Ron DeSantis calls special session to prevent COVID-19 vaccination "coercion"

Ron DeSantis calls special session to prevent COVID-19 vaccination "coercion"
Ron DeSantis speaking at the 2017 Conservative Political Action Conference in National Harbor, Maryland, Gage Skidmore

Florida Gov. Ron DeSantis, a Republican, called a special legislative session which commenced on Monday in a move aimed at blocking state efforts to institute vaccine mandates on businesses and government agencies.

If successful, Florida – already one of twenty-six states already suing the Biden administration over its federal vaccine mandate – would become the first state to impose fines on businesses and hospitals that follow in Biden's footsteps, according to CNN.

"At the end of the day, we want people to be able to make informed decisions for themselves, but we've got to stop bossing people around," DeSantis said last week, when he announced his bid for re-election. "We've got to stop the coercion. We've got to stop trying to browbeat people."

"We're going to be striking a blow for freedom," the Florida governor added.

According to The Washington Post, one of the measures in consideration would put Medicare- and Medicaid-certified workers in a double bind between Biden's federal vaccination mandate and a potential state rule barring one. In the private sector, the bills would not bar vaccinate mandates but allow workers to apply for religious or medical exemptions.

The session, the second of its kind this year, has been widely rebuked by state Democrats, who have accused the governor of using COVID-19 as a wedge issue to support his potential 2024 presidential bid.

Democratic Florida Rep. Michael Grieco said that DeSantis wants "to throw some red meat to the base and keep them happy," adding: "Decisions are being made based on politics, not based on the well-being and health and safety of Floridians."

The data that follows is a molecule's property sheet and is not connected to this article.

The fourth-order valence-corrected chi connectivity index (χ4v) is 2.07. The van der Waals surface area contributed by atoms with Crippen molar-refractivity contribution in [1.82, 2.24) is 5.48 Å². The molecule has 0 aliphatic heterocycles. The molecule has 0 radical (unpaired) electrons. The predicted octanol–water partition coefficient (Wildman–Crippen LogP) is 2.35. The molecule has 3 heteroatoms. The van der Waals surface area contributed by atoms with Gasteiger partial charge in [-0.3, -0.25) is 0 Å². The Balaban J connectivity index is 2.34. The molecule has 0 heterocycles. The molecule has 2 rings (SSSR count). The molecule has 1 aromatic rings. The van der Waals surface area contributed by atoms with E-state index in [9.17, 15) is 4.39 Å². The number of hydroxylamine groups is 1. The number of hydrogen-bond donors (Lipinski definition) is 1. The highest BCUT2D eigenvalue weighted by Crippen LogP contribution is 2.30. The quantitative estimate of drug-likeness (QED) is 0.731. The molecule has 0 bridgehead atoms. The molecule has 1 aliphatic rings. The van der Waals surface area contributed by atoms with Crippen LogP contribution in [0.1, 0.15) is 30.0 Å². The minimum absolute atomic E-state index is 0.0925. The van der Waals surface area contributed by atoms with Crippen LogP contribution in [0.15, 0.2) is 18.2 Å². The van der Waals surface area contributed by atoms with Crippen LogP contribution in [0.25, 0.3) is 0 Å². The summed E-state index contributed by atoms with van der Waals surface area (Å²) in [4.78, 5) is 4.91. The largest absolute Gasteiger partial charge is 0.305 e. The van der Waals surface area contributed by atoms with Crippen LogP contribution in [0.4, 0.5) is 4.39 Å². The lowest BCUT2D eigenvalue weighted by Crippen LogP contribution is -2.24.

Over the course of the pandemic, DeSantis has repeatedly thwarted Democratic attempts to impose common sense health precautions in the Sunshine State. In May, DeSantis approved a bill that restricted schools, businesses, and government agencies from requiring proof of vaccination. Later in July, as Florida was experiencing a record uptick in COVID cases, the Republican governor formally barred schools from enforcing mask mandates, even when children under twelve were not eligible for vaccination. Several school administrations defied the order and a state judge ultimately shot it down.

In September, DeSantis made physician Joseph Ladapo the state's new surgeon general. Ladapo, a staunch DeSantis supporter, has ties to a far-right group known for promoting unproven treatments to the virus and has repeatedly cast doubt over the efficacy of the vaccine, at one point saying that they'd "been treated almost like a religion. It's just senseless."

Since the start of the pandemic, Florida has seen about 3.67 million cases of coronavirus along with nearly 61,000 coronavirus deaths. Roughly 58% of the state's population is fully vaccinated.

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